Given two unit vectors in a real inner product space, one can define the correlation between these vectors to be their inner product , or in more geometric terms, the cosine of the angle subtended by and . By the Cauchy-Schwarz inequality, this is a quantity between and , with the extreme positive correlation occurring when are identical, the extreme negative correlation occurring when are diametrically opposite, and the zero correlation occurring when are orthogonal. This notion is closely related to the notion of correlation between two non-constant square-integrable real-valued random variables , which is the same as the correlation between two unit vectors lying in the Hilbert space of square-integrable random variables, with being the normalisation of defined by subtracting off the mean and then dividing by the standard deviation of , and similarly for and .
One can also define correlation for complex (Hermitian) inner product spaces by taking the real part of the complex inner product to recover a real inner product.
While reading the (highly recommended) recent popular maths book "How not to be wrong", by my friend and co-author Jordan Ellenberg, I came across the (important) point that correlation is not necessarily transitive: if correlates with , and correlates with , then this does not imply that correlates with . A simple geometric example is provided by the three unit vectors

in the Euclidean plane : and have a positive correlation of , as does and , but and are not correlated with each other. Or: for a typical undergraduate course, it is generally true that good exam scores are correlated with a deep understanding of the course material, and memorising from flash cards are correlated with good exam scores, but this does not imply that memorising flash cards is correlated with deep understanding of the course material.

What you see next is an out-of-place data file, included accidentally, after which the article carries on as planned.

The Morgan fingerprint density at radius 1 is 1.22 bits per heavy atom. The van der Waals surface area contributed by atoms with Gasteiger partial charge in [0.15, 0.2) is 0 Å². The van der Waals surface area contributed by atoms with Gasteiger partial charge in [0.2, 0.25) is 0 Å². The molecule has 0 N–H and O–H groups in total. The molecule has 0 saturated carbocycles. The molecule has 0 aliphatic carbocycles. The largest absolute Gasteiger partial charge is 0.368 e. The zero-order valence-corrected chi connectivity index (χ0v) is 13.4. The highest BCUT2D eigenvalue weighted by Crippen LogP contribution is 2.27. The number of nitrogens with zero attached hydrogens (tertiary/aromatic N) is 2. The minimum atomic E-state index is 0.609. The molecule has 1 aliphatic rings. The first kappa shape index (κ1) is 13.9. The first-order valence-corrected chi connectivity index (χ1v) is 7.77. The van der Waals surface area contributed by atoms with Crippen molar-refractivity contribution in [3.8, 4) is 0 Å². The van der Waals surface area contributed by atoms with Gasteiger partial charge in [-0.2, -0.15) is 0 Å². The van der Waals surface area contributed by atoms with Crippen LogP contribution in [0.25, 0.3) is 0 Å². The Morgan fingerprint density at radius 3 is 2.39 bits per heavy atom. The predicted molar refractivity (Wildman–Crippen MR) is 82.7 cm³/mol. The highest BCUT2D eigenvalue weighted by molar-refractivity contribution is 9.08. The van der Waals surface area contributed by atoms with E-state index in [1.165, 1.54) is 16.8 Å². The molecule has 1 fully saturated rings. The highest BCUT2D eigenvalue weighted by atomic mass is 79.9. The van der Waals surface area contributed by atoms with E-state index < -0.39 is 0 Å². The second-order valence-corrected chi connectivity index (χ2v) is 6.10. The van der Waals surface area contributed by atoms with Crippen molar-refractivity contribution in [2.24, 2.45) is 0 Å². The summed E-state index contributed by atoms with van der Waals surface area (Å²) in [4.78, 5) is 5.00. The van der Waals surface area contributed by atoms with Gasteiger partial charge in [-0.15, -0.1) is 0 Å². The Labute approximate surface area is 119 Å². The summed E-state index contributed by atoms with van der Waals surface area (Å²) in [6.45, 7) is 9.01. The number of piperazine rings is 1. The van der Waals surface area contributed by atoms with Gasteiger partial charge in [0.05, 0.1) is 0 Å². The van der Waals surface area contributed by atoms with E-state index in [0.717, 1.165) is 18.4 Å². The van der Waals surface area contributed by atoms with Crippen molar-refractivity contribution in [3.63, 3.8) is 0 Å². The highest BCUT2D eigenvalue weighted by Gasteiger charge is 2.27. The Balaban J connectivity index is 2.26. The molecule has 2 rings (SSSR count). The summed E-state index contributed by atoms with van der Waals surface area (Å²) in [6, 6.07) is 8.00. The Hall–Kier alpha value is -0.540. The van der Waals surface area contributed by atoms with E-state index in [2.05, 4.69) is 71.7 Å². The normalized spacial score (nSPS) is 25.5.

However, there are at least two situations in which some partial version of transitivity of correlation can be recovered. The first is in the "99%" regime in which the correlations are very close to : if are unit vectors such that is very highly correlated with , and is very highly correlated with , then this does imply that is very highly correlated with . Indeed, from the identity

(and similarly for and ) and the triangle inequality

we see that
Thus, for instance, if and , then . This is of course closely related to (though slightly weaker than) the triangle inequality for angles:

Remark 1 (Thanks to Andrew Granville for conversations leading to this observation.) The inequality (1) also holds for sub-unit vectors, i.e. vectors with . This comes by extending in directions orthogonal to all three original vectors and to each other in order to make them unit vectors, enlarging the ambient Hilbert space if necessary. More concretely, one can apply (1) to the unit vectors

in .
But even in the "" regime in which correlations are very weak, there is still a version of transitivity of correlation, known as the van der Corput lemma, which basically asserts that if a unit vector is correlated with many unit vectors , then many of the pairs will then be correlated with each other. Indeed, from the Cauchy-Schwarz inequality

we see that
Thus, for instance, if for at least values of , then (after removing those indices for which ) must be at least , which implies that for at least pairs . Or as another example: if a random variable exhibits at least positive correlation with other random variables , then if 10,000}" />, at least two distinct must have positive correlation with each other (although this argument does not tell you which pair are so correlated). Thus one can view this inequality as a sort of `pigeonhole principle" for correlation.
A similar argument (multiplying each by an appropriate sign ) shows the related van der Corput inequality